The Human Flower,Nicole Scott,Free Inquiry

“Full many a flower is born to blush unseen and waste it’s sweetness on the desert air.”

—Thomas Gray, “Elegy Written in a Country Churchyard”

How does one like me reconcile the conviction that the human race will be gone in less than a hundred years due to global warming, resource depletion, and population increase? I have studied the issues carefully and concluded that there is no hope. Climate scientists at the Massachusetts Institute of Technology and the Met Office Hadley Centre for Climate Science and Services in England project a 10°F rise in average temperature by 2100. If that happens, the human race will die.

My first reaction was to condemn the human race as inadequate to the task of survival. From an evolutionary perspective, we are not fit. We have succumbed to myths that we are immortal and this world and life is only a stepping stone to eternal life. Religions have won the day by promising things that can never be proven wrong. But they have compromised human survival by promoting endless growth of population and resources, believing that God will provide.

But then I developed a new, less critical view. Considering all of nature, the universe is indifferent to survival. There are billions of lifeless galaxies and stars. Galaxies collide and stars explode, wiping out many planets. Most planets are lifeless balls of stone and gas. Where life has evolved, countless animals and plants suffered painful existences and became extinct. The universe or any god does not care. I have often thought that if there were a god who made it all, then it is very inefficient and wasteful or just not all powerful. So, I don’t believe there is one.

And so it is with humans. We are products of nature, and nature does not care. We can flower and show a brief flourish and be gone. Humans struggled for centuries in a difficult existence. Our numbers barely grew for thousands of years. Many died painful and horrible deaths. The universe did not care.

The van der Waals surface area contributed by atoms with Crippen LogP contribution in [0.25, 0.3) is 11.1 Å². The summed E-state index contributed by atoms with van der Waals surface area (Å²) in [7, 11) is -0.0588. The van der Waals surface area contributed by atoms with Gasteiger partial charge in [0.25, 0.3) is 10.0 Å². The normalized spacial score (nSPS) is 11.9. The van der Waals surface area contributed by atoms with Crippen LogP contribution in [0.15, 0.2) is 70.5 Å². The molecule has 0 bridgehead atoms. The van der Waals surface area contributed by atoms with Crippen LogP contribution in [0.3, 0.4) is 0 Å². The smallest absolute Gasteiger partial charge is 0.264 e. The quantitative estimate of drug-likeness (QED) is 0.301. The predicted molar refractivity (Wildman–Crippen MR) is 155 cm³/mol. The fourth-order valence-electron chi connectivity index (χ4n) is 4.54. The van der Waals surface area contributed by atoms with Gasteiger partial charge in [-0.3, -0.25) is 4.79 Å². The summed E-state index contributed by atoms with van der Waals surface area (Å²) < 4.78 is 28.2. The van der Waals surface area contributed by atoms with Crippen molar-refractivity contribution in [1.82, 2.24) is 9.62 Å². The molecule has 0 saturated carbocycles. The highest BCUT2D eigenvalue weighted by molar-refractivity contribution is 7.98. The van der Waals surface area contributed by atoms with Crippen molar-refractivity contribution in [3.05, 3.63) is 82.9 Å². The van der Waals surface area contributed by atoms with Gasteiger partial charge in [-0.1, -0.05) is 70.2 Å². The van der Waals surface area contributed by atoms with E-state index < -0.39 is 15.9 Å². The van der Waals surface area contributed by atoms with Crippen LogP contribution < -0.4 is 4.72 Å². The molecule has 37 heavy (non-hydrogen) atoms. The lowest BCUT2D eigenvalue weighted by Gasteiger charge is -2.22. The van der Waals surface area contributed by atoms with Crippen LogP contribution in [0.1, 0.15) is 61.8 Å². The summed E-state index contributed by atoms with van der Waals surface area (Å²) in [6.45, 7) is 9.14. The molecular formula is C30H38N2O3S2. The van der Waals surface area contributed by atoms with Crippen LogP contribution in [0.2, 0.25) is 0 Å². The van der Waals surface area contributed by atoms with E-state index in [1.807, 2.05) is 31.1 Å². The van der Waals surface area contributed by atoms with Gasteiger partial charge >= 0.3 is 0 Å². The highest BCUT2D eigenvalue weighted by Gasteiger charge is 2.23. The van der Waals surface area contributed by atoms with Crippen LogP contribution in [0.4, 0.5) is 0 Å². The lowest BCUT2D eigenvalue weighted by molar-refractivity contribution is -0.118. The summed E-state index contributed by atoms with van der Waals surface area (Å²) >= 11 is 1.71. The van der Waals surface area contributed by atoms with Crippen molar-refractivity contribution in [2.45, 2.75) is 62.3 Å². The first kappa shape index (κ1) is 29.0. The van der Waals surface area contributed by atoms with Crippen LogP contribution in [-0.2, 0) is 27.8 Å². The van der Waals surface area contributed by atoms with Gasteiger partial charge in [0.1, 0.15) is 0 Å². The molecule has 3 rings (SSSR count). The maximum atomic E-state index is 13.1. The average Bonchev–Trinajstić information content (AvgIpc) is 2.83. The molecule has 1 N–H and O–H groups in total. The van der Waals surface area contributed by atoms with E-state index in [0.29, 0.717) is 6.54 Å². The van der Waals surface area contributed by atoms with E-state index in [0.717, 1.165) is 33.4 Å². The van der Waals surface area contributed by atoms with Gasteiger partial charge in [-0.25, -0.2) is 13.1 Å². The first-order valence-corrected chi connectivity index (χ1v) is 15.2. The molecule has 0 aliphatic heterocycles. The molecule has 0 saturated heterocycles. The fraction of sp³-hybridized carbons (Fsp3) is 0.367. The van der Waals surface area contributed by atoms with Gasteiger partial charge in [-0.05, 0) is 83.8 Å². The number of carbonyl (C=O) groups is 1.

About two hundred years ago, we discovered that carbon sequestered over the millions of years by plants and animals could be burned to produce heat energy. We harnessed that energy in engines, and it made all the difference in human advancement. Food increased, which led to population increase, knowledge explosion, and great progress and the flowering of humanity.

So now we are a beautiful flower, and the universe could be thought of as pleased. Are we wasting our sweetness on the desert air, never to be observed by any other possible intelligences? Will we flourish and quickly die as the forces that have propelled us become exhausted? I think so. It’s too bad, but it is the nature of the universe.

But is it possible that humans with our intelligence can rise above our natural fate? It’s possible, but if we are to succeed, we had better get moving. Survival will require a worldview based on rationality and science that so far we do not have. We will have to abandon our hope for an afterlife and face the reality that this is it. Our main ethic must be to keep humanity going for the benefit of this world and future generations.

“Full many a flower is born to blush unseen and waste it’s sweetness on the desert air.” —Thomas Gray, “Elegy Written in a Country Churchyard” How does one like me reconcile the conviction that the human race will be gone in less than a hundred years due to global warming, resource depletion, and population increase? …

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